Why the Federal Reserve Will Survive Herman Cain and Stephen Moore


Why the Federal Reserve Will Survive Herman Cain and Stephen Moore

These men do not have the power or gravitas to undo the bank's independence.

When the nominations of Herman Cain and Stephen Moore were announced by the White House, there was an immediate chorus of denunciations. The Federal Reserve is supposed to be independent, and these nominations smacked of partisanship. But the instantaneous critiques skirted the most critical question: Do they really matter?

No. They don’t.

There are problems with politicizing the U.S. Federal Reserve. The control of monetary policy is a powerful tool to yield. The Fed is frequently blamed for causing recessions by raising rates too much for the economy to handle to cool its growth rate. The Fed has also undertaken extraordinary measures to steady the economy by purchasing government bonds and holding rates near 0 percent for nearly a decade. There are good reasons why the Fed was set-up to be independent from politicians. It is also understandable why there is angst when the appointees are—at the least—obliquely political.

President Trump does not have a positive view of the Fed’s decisions in 2018, and his most recent nominees for the Fed share his view. Of note, Stephen Moore has stated—outright—that the Fed should immediately cut rates by 0.5 percent. This is a sentiment shared by Larry Kudlow, an economic adviser to President Trump. Moreover, it is not much of a leap to place Cain into the camp of wanting a 0.5 percent rate cut as well.

Aside from worries over the Fed’s independence, the credentials of the two have also been called into question. Once confirmed, the two would sit on the monetary policymaking committee and always have a vote as members of the Board of Governors. But regardless of whether the appointments are political or properly credentialed, the question of Moore and Cain’s potential effect on monetary policy remains.

The ways their influence could affect monetary policy outcomes is highly limited. The primary transmission is through forward guidance—the Fed’s communication policy about the path of policy. This includes the infamous “dot plot” where Federal Open Market Committee Members (FOMC) provide their individual outlook for the fed funds rate over the several years and the longer term. In addition, members use speeches to give guidance.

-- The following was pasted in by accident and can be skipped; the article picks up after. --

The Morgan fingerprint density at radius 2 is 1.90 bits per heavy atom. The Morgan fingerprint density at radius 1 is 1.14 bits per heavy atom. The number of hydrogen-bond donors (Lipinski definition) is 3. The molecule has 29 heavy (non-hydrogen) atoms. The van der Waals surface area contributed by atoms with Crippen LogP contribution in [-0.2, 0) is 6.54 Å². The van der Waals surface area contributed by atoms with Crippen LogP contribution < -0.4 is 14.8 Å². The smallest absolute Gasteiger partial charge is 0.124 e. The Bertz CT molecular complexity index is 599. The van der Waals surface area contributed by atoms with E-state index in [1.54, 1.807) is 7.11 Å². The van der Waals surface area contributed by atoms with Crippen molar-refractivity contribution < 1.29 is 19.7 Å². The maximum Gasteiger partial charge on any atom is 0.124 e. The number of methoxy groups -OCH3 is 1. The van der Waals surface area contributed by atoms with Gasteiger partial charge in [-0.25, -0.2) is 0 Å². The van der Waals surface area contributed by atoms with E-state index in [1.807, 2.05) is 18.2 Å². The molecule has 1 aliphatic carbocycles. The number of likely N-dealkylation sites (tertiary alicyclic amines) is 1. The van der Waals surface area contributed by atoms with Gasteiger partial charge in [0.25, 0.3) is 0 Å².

To understand how little they will matter, the dot plot is the best place to start. Currently, the Fed’s dot plot shows the median of the FOMC sees no rate hikes this year and one in 2020. Using the assumption that both Moore and Cain would place their dot 0.5% below the current fed funds rate at 1.875 percent, there is no change to the placement of the median dot at any time horizon (which makes sense). The average dot is only lower by about 0.1 percent. In other words, the dot plot does not really care about Moore and Cain.

And, while the dots from Moore and Cain would be 0.5% below the current level of rates and 0.75% below the 2020 median, they would not be alone in being policy outliers. There is still a dot expecting four hikes between now and the end of 2020 and two members dots show an expectation for three hikes. Moore and Cain would certainly be outliers, but they are not alone in being a bit vigilante. Simply, there is little to no change from the addition of their dots to the Fed’s forward guidance.

However, the impact Moore and Cain would have would come in less obvious ways. Both Moore and Cain would be likely to protest the FOMC’s guidance through dissenting against monetary policy decisions. They could also give speeches railing against future hikes and advocate for rate cuts. Without a doubt, they will have an audience for their opinions as, after all, the two get a vote on monetary policy. But their opinions and observations are unlikely to garner much attention from other members. Moore and Caine simply will not carry the gravitas and influence of the more serious members. Their dissents are likely to be viewed by Wall Street and global investors as a vote of confidence in the agreed upon monetary policy—not as signs of serious potential problems. There will be lots of noise, but very little signal.

Assuming Moore and Cain are confirmed, the Fed will survive this bout of partisanship. In an odd way, the challenge to the Fed’s independence could increase the trust in its monetary policies by showing its resilience to political interests. Maybe Moore and Cain are exactly what the Fed needs to regain some public trust and show it is truly independent. Who knows? The one thing that matters in this debate: Moore and Cain do not really matter, and monetary policy will not be truly affected by their nominations.

Samuel E. Rines is the chief economist at Avalon Advisors in Houston, Texas.

Image: Reuters